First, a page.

This is the first interview in our Malawi series on intra / entrepreneurs in inclusive business: many thanks to Navin Kumar for sharing his time and his insights!
Organisation: Universal Industries Ltd (UIL)
In Malawi since: 2005
Relation to BIF: Client for BIF cost sharing project, Universal Industries High Quality Cassava Flour (HQCF) Production.
What do you do? How did you end up doing what you do? I come from a background of agronomy and specifically coffee farming in India. I originally came to Africa because I wanted to gain experience in coffee production on all three continents – so I still have South America to go! I am currently the General Manager of Universal Farming and Milling, the agro-processing business unit within UIL. Our mandate is “adding value to Malawian crops from the soil to the supermarket shelf” and we focus on four crops, including cassava. I also manage the Kamba Snacks brand for the company.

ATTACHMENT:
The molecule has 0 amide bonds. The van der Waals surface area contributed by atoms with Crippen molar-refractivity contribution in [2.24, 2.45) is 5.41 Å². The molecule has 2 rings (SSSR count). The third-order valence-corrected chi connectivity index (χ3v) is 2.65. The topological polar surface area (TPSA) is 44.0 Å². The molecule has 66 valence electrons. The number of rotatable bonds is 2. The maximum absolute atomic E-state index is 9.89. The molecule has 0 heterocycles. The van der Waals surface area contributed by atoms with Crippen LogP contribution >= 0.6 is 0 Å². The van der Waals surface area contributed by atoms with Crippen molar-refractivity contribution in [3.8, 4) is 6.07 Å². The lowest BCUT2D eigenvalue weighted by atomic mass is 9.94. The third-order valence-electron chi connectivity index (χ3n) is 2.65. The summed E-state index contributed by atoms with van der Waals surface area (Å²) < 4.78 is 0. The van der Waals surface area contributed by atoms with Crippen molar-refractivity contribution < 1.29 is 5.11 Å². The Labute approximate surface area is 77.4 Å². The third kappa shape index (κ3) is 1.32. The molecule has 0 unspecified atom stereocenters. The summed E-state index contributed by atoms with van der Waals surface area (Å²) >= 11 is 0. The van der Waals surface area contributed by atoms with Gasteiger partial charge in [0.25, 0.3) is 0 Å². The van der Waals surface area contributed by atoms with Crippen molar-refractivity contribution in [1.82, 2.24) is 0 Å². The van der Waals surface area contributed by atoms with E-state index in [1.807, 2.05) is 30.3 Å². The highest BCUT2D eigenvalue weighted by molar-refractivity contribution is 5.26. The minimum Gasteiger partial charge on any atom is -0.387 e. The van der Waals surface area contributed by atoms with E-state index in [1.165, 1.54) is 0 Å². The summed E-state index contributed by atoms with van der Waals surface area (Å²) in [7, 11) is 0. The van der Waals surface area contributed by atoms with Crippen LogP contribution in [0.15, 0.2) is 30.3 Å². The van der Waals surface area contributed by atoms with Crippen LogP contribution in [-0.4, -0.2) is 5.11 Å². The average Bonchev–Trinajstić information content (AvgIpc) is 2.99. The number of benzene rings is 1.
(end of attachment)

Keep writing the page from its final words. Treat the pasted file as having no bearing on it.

So you have been at UIL for quite a few years – why is it a good place to work? How has the company enabled the innovative development of products such as HQCF? Dinshi Amin, our Chairman, is a real entrepreneur and he gives staff the freedom to look around and explore the potential of new ideas, although there is also high pressure to deliver results. He leads the culture of the company and is a dynamic person who is willing to take risks as long as they are calculated. This environment allows us to experiment with innovative projects. For example, we developed an aeroponics system for potato seed multiplication in partnership with the International Potato Centre.
What are the main challenges for your business in Malawi? We have identified five key challenges: access to FOREX; an enabling environment which allows our manufacturing industries to be competitive, particularly in the export market; access to venture capital; technology transfer and corruption in the operating environment. UIL was honoured recently to receive a visit from the British Secretary of State for International Development. He was very serious about understanding the difficulties the private sector in Malawi face and identifying ways in which the UK could help.